I will be eager to hear the reasoning for his demotion when it comes, however, because we know from experience it will not be honest. Yes, the Braves are within their rights to send Acuna down, but they are almost certainly unwilling to say such a thing. As the Cubs did with Kris Bryant, they will say he has to work on his defense or some other aspect of his game that is less than perfectly quantifiable and thus, like appeals to the future, defensible via an appeal to the club’s authority. Part of me hopes they get super creative with it. “Acuna is great, but he really hasn’t mastered the traffic patterns in Cobb County yet, and we want to send him to our suburban Triple-A team so he can get a better feel for cloverleaf interchanges in a lower pressure situation” would be a good one. Feel free to use it, Braves.

In the meantime, we can all marvel at the silliness of it all. At how and why a baseball team would deprive itself of one of its best players, even if for only a few weeks, and what that means for the way the game is arranged, financially speaking. And why, despite the clear reason being a financial one, they will not simply admit that that’s what they’re doing, even if they have the right.

MLB free agent watch: Ohtani leads possible 2023-24 class

Getty Images
1 Comment

CHICAGO – The number will follow Shohei Ohtani until it is over. No, not Ohtani’s home runs or strikeouts or any of his magnificent numbers from the field. Nothing like that.

It’s all about how much. As in how much will his next contract be worth.

Ohtani is among several players going into their final seasons before they are eligible for free agency. There is still time for signatures and press conferences before opening day, but history shows a new contract becomes less likely once the real games begin.

There is no real precedent for placing a value on Ohtani’s remarkable skills, especially after baseball’s epic offseason spending spree. And that doesn’t factor in the potential business opportunities that go along with the majors’ only truly global star.

Ohtani hit .273 with 34 homers and 95 RBIs last season in his fifth year with the Los Angeles Angels. The 2021 AL MVP also went 15-9 with a 2.33 ERA in 28 starts on the mound.

He prepared for this season by leading Japan to the World Baseball Classic championship, striking out fellow Angels star Mike Trout for the final out in a 3-2 victory over the United States in the final.

Ohtani, who turns 29 in July, could set multiple records with his next contract, likely in the neighborhood of a $45 million average annual value and quite possibly reaching $500 million in total.

If the Angels drop out of contention in the rough-and-tumble AL West, Ohtani likely becomes the top name on the trade market this summer. If the Angels are in the mix for the playoffs, the pressure builds on the team to get something done before possibly losing Ohtani in free agency for nothing more than a compensatory draft pick.

So yeah, definitely high stakes with Ohtani and the Angels.

Here is a closer look at five more players eligible for free agency after this season:


Nola, who turns 30 in June, went 11-13 with a 3.25 ERA in 32 starts for Philadelphia last year. He also had a career-best 235 strikeouts in 205 innings for the NL champions.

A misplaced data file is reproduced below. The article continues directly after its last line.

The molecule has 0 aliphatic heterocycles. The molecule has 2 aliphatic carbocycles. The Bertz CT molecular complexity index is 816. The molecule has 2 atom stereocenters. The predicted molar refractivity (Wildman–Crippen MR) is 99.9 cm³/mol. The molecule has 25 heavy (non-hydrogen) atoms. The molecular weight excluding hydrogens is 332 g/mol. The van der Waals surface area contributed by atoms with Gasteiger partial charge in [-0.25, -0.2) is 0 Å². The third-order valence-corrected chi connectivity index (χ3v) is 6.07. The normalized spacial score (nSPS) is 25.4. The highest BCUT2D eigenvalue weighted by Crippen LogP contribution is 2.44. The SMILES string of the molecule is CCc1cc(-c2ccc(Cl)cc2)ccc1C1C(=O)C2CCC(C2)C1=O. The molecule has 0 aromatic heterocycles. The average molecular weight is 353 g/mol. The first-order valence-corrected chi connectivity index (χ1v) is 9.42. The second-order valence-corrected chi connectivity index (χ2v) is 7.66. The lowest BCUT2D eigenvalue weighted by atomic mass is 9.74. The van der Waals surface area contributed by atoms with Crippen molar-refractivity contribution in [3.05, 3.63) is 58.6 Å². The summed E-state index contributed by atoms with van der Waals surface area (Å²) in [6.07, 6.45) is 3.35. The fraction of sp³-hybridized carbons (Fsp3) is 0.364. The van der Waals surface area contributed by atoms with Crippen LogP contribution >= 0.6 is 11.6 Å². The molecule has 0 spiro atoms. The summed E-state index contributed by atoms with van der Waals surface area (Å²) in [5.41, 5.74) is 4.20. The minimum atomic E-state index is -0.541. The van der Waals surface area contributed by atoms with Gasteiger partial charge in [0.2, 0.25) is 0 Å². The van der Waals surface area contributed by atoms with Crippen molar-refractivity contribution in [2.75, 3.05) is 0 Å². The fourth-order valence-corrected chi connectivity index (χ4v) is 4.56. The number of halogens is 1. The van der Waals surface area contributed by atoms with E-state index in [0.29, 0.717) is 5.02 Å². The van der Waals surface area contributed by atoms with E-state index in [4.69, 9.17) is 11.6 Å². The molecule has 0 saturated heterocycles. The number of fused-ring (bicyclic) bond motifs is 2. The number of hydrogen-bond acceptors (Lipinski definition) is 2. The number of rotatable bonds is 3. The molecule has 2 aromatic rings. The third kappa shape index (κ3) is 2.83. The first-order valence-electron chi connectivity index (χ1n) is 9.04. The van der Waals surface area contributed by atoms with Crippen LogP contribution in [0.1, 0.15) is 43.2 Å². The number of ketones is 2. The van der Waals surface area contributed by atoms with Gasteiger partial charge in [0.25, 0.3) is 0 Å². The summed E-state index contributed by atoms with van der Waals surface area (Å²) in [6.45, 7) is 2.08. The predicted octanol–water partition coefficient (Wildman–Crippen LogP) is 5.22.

Nola was selected by the Phillies with the seventh overall pick in the 2014 amateur draft. There were extension talks during spring training, but it didn’t work out.

“We are very open-minded to trying to sign him at the end of the season,” President of Baseball Operations Dave Dombrowski said. “We’re hopeful that he’ll remain a Phillie for a long time.”


Chapman hit 36 homers and drove in 91 runs for Oakland in 2019. He hasn’t been able to duplicate that production, but the three-time Gold Glover finished with 27 homers and 76 RBIs in 155 games last year in his first season with Toronto.

Chapman turns 30 on April 28. Long one of the game’s top fielding third basemen, he is represented by Scott Boras, who generally takes his clients to free agency.


Hernández was acquired in a November trade with Toronto. He hit .267 with 25 homers and 77 RBIs in his final year with the Blue Jays. He was terrific in 2021, batting .296 with 32 homers, 116 RBIs and a .870 OPS.

The change of scenery could help the 30-year-old Hernández set himself up for a big payday. He is a .357 hitter with three homers and seven RBIs in 16 games at Seattle’s T-Mobile Park.


The switch-hitting Happ is coming off perhaps his best big league season, setting career highs with a .271 batting average, 72 RBIs and 42 doubles in 158 games. He also won his first Gold Glove and made the NL All-Star team for the first time.

Chicago had struggled to re-sign its own players in recent years, but it agreed to a $35 million, three-year contract with infielder Nico Hoerner on Monday. The 28-year-old Happ, a first-round pick in the 2015 amateur draft, is on the executive subcommittee for the players’ union.


Urías, who turns 27 in August, likely will have plenty of suitors if he reaches free agency. He went 17-7 with an NL-low 2.16 ERA in 31 starts for the NL West champions in 2022, finishing third in NL Cy Young Award balloting. That’s after he went 20-3 with a 2.96 ERA in the previous season.

Urías also is a Boras client, but the Dodgers have one of the majors’ biggest payrolls. Los Angeles also could make a run at Ohtani, which could factor into its discussions with Urías’ camp.